15- Lemos, L.S., Olsen, A., Smith, A., Burnett, J.D., Chandler, T.E., Larson, S., Hunt, K.E., Torres, L.G., 2021. Stressed and slim or relaxed and chubby? A simultaneous assessment of gray whale body condition and hormone variability. Mar. Mammal Sci. 1–11. https://doi.org/10.1111/mms.12877

16- Rolland, R., McLellan, W., Moore, M., Harms, C., Burgess, E., Hunt, K., 2017. Fecal glucocorticoids and anthropogenic injury and mortality in North Atlantic right whales Eubalaena glacialis. Endanger. Species Res. 34, 417–429. https://doi.org/10.3354/esr00866.

17-Rolland, R.M., Hunt, K.E., Kraus, S.D., Wasser, S.K., 2005. Assessing reproductive status of right whales (Eubalaena glacialis) using fecal hormone metabolites. Gen. Comp. Endocrinol. 142, 308–317. https://doi.org/10.1016/j.ygcen.2005.02.002

18- Valenzuela Molina M, Atkinson S, Mashburn K, Gendron D, Brownell RL. Fecal steroid hormones reveal reproductive state in female blue whales sampled in the Gulf of California, Mexico. Gen Comp Endocrinol 2018;261:127–35.https://doi.org/10.1016/j.ygcen.2018.02.015 PMID:29476760.

19- Hunt, K. E., Robbins, J., Buck, C. L., Bérubé, M., & Rolland, R. M. (2019). Evaluation of fecal hormones for noninvasive research on reproduction and stress in humpback whales (Megaptera novaeangliae). General and Comparative Endocrinology, 280, 24-34.

Social turmoil due to the approval of an offshore oil exploration project off the coast of Argentina.

Dr. Alejandro A. Fernández Ajó, Postdoctoral Scholar, Marine Mammal Institute – OSU Department of Fisheries, Wildlife, & Conservation Sciences, Geospatial Ecology of Marine Megafauna (GEMM) Lab.

I just returned to my home country, Argentina, after over 2 years without leaving the USA due to COVID-19 travel restrictions. Being back with my family, my friends, my culture, and speaking my native language feels great and relaxing. However, I returned to a country struggling to rebound from the coronavirus pandemic. I am afraid this post pandemic scenario places Argentina in a vulnerable situation. The need for economic growth could result in decisions or policies that, in the long term, hurt the country, leaving environmental damage for potential economic growth.

Argentina holds extensive oil and gas deposits, including the world’s second largest gas formation, Vaca Muerta. Although offshore (i.e., in the ocean) oil exploration and exploitation are not yet extensively developed, the intention of offshore gas and oil drilling is on the agenda. In July 2021, a public hearing was held with the purpose to consider the environmental impact assessment for carrying out seismic exploration in the North Argentinian basin off the southern coast of the Buenos Aires province. Over 90% of the participants, including scientists, researchers, technicians from various institutions, non-governmental organizations and representatives of the fishing sector spoke against the project and highlighted the negative impacts that such activity can generate on marine life, and to other socioeconomic activities such as tourism and fishing, not only in Argentina but at the regional level.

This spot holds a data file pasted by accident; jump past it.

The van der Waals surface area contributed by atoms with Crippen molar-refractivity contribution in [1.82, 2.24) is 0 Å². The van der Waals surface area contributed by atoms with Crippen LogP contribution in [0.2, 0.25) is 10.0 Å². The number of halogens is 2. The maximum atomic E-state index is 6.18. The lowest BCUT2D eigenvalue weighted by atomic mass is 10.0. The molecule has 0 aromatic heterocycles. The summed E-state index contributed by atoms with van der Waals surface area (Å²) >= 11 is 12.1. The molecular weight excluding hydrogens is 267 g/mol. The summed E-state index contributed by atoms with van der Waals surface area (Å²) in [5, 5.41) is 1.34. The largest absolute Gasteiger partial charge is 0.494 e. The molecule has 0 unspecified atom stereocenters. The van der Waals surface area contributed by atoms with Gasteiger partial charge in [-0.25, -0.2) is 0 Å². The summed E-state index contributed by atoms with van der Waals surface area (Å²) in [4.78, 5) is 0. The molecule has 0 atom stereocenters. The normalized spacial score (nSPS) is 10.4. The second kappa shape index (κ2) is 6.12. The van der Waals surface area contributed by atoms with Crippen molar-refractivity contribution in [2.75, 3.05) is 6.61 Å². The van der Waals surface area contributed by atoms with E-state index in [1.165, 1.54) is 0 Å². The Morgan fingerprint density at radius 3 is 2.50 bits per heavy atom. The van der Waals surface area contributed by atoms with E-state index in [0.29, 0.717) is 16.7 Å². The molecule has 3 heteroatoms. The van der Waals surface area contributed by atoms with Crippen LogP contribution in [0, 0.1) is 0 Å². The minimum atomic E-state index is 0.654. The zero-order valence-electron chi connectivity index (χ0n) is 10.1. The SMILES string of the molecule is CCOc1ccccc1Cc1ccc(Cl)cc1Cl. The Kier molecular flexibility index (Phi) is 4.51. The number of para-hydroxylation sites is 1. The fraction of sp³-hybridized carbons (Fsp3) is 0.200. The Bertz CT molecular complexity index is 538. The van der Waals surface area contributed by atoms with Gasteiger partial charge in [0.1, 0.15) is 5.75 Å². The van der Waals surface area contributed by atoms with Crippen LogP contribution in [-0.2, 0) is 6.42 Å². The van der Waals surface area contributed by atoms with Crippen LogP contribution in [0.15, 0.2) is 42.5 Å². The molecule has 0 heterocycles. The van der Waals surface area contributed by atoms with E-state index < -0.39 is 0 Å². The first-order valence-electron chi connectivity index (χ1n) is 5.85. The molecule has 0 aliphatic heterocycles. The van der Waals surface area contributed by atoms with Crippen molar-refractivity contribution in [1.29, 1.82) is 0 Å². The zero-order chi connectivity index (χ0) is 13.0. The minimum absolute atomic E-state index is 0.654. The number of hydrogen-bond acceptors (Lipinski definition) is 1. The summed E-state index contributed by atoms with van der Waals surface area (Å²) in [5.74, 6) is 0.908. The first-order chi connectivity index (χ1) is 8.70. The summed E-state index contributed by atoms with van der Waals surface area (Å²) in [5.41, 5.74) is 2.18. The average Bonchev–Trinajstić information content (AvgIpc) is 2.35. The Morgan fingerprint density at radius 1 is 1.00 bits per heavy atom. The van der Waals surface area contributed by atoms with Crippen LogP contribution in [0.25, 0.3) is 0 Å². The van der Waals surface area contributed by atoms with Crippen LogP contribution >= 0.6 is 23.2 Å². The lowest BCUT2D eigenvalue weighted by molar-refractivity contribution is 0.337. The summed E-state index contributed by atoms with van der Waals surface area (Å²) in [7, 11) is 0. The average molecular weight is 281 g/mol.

Thousands of people marched along the beaches and the main coastal cities of Argentina to protest against the approval for a seismic explorations project in the Argentinian basin. Photo source: prensaobrera.com

Seismic prospections are usually done with the purpose for oil and gas exploitation and less frequently for research purposes. In seismic prospections, ships carry out explosions with airguns, whose sound waves reach the seabed, bounce back and are captured by receivers on the ships to map the petroleum deposits in seafloor and identify potential areas for hydrocarbon extractions. The sound emitted by the seismic airguns can reach extremely loud levels of sounds that travel for thousands of miles underwater. Such extreme high levels of sound can alter the behavior of many marine species, from the smallest planktonic species, to the largest marine mammals, masking their communication, causing physical and physiological stress, interfering with their vital functions, and reducing the local availability of prey (Di Iorio & Clark, 2010; Hildebrand, 2009; Weilgart, 2018).

Here you can listen to a short audio clip of a seismic airgun firing every ~8 seconds, a typical pattern. Close your eyes and imagine you are a whale living in this environment. Now, put the clip on loop and play it for three months straight. This would be the soundscape that whales living in a region of oil and gas exploration hear, as seismic surveys often last 1-4 months (see our previous post “Hearing is believing” for more details).

Despite the public rejection and the mounting evidence about the negative impacts and environmental risks associated with such activities, the government approved the initiation of the seismic prospection off the southern coast of Buenos Aires. In response, thousands of people marched along the beaches and the main coastal cities of Argentina to protest against the oil exploration project. The areas where the seismic surveys will be carried out overlap largely with the southern right whale’s migration routes and feeding areas during their spring and summer (Figure 1). Likewise, the area overlaps with highly productive areas in the ocean that hosts great biodiversity of species of ecological and commercial importance, including the feeding areas of seabirds, turtles and other marine mammals. Additionally, the seismic activity will endanger the health of the beaches of the coast of Buenos Aires and Uruguay where thousands of tourists spend the summer to escape from the large cities.